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1.
JAMA Oncol ; 2021 Feb 25.
Artigo em Inglês | MEDLINE | ID: mdl-33630024

RESUMO

Importance: Women with pathogenic variants in BRCA1 and BRCA2 are at high risk of developing breast and ovarian cancers. They usually undergo intensive cancer surveillance and may also consider surgical interventions, such as risk-reducing mastectomy or risk-reducing salpingo-oophorectomy (RRSO). Risk-reducing salpingo-oophorectomy has been shown to reduce ovarian cancer risk, but its association with breast cancer risk is less clear. Objective: To assess the association of RRSO with the risk of breast cancer in women with BRCA1 and BRCA2 pathogenic variants. Design, Setting, and Participants: This case series included families enrolled in the Breast Cancer Family Registry between 1996 and 2000 that carried an inherited pathogenic variant in BRCA1 (498 families) or BRCA2 (378 families). A survival analysis approach was used that was designed specifically to assess the time-varying association of RRSO with breast cancer risk and accounting for other potential biases. Data were analyzed from August 2019 to November 2020. Exposure: Risk-reducing salpingo-oophorectomy. Main Outcomes and Measures: In all analyses, the primary end point was the time to a first primary breast cancer. Results: A total of 876 families were evaluated, including 498 with BRCA1 (2650 individuals; mean [SD] event age, 55.8 [19.1] years; 437 White probands [87.8%]) and 378 with BRCA2 (1925 individuals; mean [SD] event age, 57.0 [18.6] years; 299 White probands [79.1%]). Risk-reducing salpingo-oophorectomy was associated with a reduced risk of breast cancer for BRCA1 and BRCA2 pathogenic variant carriers within 5 years after surgery (hazard ratios [HRs], 0.28 [95% CI, 0.10-0.63] and 0.19 [95% CI, 0.06-0.71], respectively), whereas the corresponding HRs were weaker after 5 years postsurgery (HRs, 0.64 [95% CI, 0.38-0.97] and 0.99 [95% CI; 0.84-1.00], respectively). For BRCA1 and BRCA2 pathogenic variant carriers who underwent RRSO at age 40 years, the cause-specific cumulative risk of breast cancer was 49.7% (95% CI, 40.0-60.3) and 52.7% (95% CI, 47.9-58.7) by age 70 years, respectively, compared with 61.0% (95% CI, 56.7-66.0) and 54.0% (95% CI, 49.3-60.1), respectively, for women without RRSO. Conclusions and Relevance: Although the primary indication for RRSO is the prevention of ovarian cancer, it is also critical to assess its association with breast cancer risk in order to guide clinical decision-making about RRSO use and timing. The results of this case series suggest a reduced risk of breast cancer associated with RRSO in the immediate 5 years after surgery in women carrying BRCA1 and BRCA2 pathogenic variants, and a longer-term association with cumulative breast cancer risk in women carrying BRCA1 pathogenic variants.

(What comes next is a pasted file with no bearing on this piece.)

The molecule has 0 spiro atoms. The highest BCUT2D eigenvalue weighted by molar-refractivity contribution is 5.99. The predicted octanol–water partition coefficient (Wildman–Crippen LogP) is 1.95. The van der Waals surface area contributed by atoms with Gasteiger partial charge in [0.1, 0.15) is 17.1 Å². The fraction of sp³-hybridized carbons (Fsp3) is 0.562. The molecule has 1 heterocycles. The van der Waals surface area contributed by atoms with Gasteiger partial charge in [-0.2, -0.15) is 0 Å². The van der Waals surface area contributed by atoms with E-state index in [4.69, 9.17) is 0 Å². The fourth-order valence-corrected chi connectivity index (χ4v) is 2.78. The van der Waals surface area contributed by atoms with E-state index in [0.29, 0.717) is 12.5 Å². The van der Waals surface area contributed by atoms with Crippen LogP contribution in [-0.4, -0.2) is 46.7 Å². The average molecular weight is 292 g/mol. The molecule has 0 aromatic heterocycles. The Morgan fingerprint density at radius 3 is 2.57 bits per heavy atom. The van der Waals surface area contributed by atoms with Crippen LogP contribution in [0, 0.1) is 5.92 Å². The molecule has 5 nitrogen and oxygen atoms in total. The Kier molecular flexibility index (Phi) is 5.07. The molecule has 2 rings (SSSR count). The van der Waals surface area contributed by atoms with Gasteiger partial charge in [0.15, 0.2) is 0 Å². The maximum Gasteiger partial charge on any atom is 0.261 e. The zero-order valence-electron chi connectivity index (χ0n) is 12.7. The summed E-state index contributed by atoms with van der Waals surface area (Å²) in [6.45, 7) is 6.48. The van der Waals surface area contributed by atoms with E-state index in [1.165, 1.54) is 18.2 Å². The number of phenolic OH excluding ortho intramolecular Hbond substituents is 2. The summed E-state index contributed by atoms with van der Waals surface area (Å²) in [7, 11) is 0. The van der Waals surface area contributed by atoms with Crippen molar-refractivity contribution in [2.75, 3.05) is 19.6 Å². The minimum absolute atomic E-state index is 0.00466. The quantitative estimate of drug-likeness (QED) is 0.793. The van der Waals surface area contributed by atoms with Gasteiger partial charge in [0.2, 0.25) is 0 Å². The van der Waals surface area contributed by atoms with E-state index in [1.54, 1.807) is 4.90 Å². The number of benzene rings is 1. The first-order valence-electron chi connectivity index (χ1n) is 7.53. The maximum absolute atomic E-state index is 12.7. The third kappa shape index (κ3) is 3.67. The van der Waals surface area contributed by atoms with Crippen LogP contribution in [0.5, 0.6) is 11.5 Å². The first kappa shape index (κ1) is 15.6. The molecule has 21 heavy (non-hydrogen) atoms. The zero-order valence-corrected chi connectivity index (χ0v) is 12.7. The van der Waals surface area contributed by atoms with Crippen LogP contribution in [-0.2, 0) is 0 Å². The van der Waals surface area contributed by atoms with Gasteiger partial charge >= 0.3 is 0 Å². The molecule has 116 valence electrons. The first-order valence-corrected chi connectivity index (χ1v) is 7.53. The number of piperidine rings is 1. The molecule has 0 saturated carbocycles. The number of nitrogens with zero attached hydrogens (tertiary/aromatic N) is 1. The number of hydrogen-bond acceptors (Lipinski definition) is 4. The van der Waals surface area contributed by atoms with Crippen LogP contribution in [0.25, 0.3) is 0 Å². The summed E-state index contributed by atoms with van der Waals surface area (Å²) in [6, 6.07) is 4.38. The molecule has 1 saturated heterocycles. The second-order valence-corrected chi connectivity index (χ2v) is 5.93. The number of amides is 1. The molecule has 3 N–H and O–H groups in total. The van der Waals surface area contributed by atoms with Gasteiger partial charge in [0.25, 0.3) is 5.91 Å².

2.
Nat Commun ; 12(1): 1078, 2021 02 17.